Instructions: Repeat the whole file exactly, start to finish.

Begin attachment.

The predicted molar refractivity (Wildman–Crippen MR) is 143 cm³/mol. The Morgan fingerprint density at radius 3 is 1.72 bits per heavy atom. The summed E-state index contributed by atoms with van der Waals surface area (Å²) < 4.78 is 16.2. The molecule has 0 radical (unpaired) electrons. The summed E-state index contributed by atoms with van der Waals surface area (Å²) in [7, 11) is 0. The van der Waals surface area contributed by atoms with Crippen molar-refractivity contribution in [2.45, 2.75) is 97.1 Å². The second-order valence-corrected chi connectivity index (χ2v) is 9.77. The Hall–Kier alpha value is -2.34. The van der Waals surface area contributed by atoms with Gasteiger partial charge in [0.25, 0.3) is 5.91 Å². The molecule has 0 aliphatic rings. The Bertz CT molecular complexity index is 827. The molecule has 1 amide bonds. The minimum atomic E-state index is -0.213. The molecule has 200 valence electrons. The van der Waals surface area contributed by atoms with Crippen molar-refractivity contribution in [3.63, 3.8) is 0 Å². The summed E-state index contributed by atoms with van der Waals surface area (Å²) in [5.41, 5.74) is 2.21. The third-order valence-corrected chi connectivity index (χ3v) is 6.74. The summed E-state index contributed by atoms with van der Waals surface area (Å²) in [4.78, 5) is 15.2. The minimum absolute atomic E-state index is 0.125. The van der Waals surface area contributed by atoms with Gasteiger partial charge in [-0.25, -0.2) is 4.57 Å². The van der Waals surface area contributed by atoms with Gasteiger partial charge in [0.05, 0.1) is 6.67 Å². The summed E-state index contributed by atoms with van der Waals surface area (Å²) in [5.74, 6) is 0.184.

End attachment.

The predicted molar refractivity (Wildman–Crippen MR) is 143 cm³/mol. The Morgan fingerprint density at radius 3 is 1.72 bits per heavy atom. The summed E-state index contributed by atoms with van der Waals surface area (Å²) < 4.78 is 16.2. The molecule has 0 radical (unpaired) electrons. The summed E-state index contributed by atoms with van der Waals surface area (Å²) in [7, 11) is 0. The van der Waals surface area contributed by atoms with Crippen molar-refractivity contribution in [2.45, 2.75) is 97.1 Å². The second-order valence-corrected chi connectivity index (χ2v) is 9.77. The Hall–Kier alpha value is -2.34. The van der Waals surface area contributed by atoms with Gasteiger partial charge in [0.25, 0.3) is 5.91 Å². The molecule has 0 aliphatic rings. The Bertz CT molecular complexity index is 827. The molecule has 1 amide bonds. The minimum atomic E-state index is -0.213. The molecule has 200 valence electrons. The van der Waals surface area contributed by atoms with Crippen molar-refractivity contribution in [3.63, 3.8) is 0 Å². The summed E-state index contributed by atoms with van der Waals surface area (Å²) in [5.41, 5.74) is 2.21. The third-order valence-corrected chi connectivity index (χ3v) is 6.74. The summed E-state index contributed by atoms with van der Waals surface area (Å²) in [4.78, 5) is 15.2. The minimum absolute atomic E-state index is 0.125. The van der Waals surface area contributed by atoms with Gasteiger partial charge in [-0.25, -0.2) is 4.57 Å². The van der Waals surface area contributed by atoms with Gasteiger partial charge in [0.05, 0.1) is 6.67 Å². The summed E-state index contributed by atoms with van der Waals surface area (Å²) in [5.74, 6) is 0.184.